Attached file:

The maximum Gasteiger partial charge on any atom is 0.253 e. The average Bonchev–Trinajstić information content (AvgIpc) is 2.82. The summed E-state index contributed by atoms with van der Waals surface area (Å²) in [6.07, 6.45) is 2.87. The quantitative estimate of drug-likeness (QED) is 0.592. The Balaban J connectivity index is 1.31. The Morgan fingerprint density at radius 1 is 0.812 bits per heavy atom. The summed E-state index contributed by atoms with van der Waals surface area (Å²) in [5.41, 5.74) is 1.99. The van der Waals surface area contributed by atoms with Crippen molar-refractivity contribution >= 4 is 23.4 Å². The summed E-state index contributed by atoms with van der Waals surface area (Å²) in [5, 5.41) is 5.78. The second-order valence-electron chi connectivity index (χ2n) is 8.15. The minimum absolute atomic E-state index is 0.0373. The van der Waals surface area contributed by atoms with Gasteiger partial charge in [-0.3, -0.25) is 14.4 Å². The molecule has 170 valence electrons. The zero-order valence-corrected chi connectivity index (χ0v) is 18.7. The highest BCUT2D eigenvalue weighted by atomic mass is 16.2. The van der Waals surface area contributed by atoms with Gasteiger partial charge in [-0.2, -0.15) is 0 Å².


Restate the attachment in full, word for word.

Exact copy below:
The maximum Gasteiger partial charge on any atom is 0.253 e. The average Bonchev–Trinajstić information content (AvgIpc) is 2.82. The summed E-state index contributed by atoms with van der Waals surface area (Å²) in [6.07, 6.45) is 2.87. The quantitative estimate of drug-likeness (QED) is 0.592. The Balaban J connectivity index is 1.31. The Morgan fingerprint density at radius 1 is 0.812 bits per heavy atom. The summed E-state index contributed by atoms with van der Waals surface area (Å²) in [5.41, 5.74) is 1.99. The van der Waals surface area contributed by atoms with Crippen molar-refractivity contribution >= 4 is 23.4 Å². The summed E-state index contributed by atoms with van der Waals surface area (Å²) in [5, 5.41) is 5.78. The second-order valence-electron chi connectivity index (χ2n) is 8.15. The minimum absolute atomic E-state index is 0.0373. The van der Waals surface area contributed by atoms with Gasteiger partial charge in [-0.3, -0.25) is 14.4 Å². The molecule has 170 valence electrons. The zero-order valence-corrected chi connectivity index (χ0v) is 18.7. The highest BCUT2D eigenvalue weighted by atomic mass is 16.2. The van der Waals surface area contributed by atoms with Gasteiger partial charge in [-0.2, -0.15) is 0 Å².